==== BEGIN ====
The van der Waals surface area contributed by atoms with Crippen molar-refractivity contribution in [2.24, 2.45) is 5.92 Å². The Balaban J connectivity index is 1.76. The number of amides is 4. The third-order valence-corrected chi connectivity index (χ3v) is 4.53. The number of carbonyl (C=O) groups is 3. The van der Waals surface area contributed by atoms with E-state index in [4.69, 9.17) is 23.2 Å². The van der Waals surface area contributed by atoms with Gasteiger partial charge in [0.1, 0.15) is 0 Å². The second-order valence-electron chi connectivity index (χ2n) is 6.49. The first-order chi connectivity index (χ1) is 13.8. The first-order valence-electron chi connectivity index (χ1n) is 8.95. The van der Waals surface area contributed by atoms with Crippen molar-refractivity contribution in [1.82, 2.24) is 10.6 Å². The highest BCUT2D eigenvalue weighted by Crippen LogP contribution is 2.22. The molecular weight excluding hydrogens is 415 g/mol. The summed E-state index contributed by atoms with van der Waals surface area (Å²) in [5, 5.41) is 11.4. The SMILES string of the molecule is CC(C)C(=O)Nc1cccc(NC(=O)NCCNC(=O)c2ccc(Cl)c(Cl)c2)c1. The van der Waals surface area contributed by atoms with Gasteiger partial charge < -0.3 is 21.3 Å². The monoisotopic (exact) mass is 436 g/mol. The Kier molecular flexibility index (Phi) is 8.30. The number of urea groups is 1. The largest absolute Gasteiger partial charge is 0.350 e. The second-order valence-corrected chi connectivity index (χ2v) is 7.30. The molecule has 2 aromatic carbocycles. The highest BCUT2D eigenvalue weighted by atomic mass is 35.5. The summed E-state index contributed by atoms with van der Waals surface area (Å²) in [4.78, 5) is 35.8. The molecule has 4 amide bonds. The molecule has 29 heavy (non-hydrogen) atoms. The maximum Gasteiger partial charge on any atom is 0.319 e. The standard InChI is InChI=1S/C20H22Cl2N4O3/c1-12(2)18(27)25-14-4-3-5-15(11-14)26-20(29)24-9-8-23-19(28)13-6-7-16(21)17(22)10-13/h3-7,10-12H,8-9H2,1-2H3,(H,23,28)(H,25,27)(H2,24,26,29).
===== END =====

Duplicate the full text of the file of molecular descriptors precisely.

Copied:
The van der Waals surface area contributed by atoms with Crippen molar-refractivity contribution in [2.24, 2.45) is 5.92 Å². The Balaban J connectivity index is 1.76. The number of amides is 4. The third-order valence-corrected chi connectivity index (χ3v) is 4.53. The number of carbonyl (C=O) groups is 3. The van der Waals surface area contributed by atoms with E-state index in [4.69, 9.17) is 23.2 Å². The van der Waals surface area contributed by atoms with Gasteiger partial charge in [0.1, 0.15) is 0 Å². The second-order valence-electron chi connectivity index (χ2n) is 6.49. The first-order chi connectivity index (χ1) is 13.8. The first-order valence-electron chi connectivity index (χ1n) is 8.95. The van der Waals surface area contributed by atoms with Crippen molar-refractivity contribution in [1.82, 2.24) is 10.6 Å². The highest BCUT2D eigenvalue weighted by Crippen LogP contribution is 2.22. The molecular weight excluding hydrogens is 415 g/mol. The summed E-state index contributed by atoms with van der Waals surface area (Å²) in [5, 5.41) is 11.4. The SMILES string of the molecule is CC(C)C(=O)Nc1cccc(NC(=O)NCCNC(=O)c2ccc(Cl)c(Cl)c2)c1. The van der Waals surface area contributed by atoms with Gasteiger partial charge < -0.3 is 21.3 Å². The monoisotopic (exact) mass is 436 g/mol. The Kier molecular flexibility index (Phi) is 8.30. The number of urea groups is 1. The largest absolute Gasteiger partial charge is 0.350 e. The second-order valence-corrected chi connectivity index (χ2v) is 7.30. The molecule has 2 aromatic carbocycles. The highest BCUT2D eigenvalue weighted by atomic mass is 35.5. The summed E-state index contributed by atoms with van der Waals surface area (Å²) in [4.78, 5) is 35.8. The molecule has 4 amide bonds. The molecule has 29 heavy (non-hydrogen) atoms. The maximum Gasteiger partial charge on any atom is 0.319 e. The standard InChI is InChI=1S/C20H22Cl2N4O3/c1-12(2)18(27)25-14-4-3-5-15(11-14)26-20(29)24-9-8-23-19(28)13-6-7-16(21)17(22)10-13/h3-7,10-12H,8-9H2,1-2H3,(H,23,28)(H,25,27)(H2,24,26,29).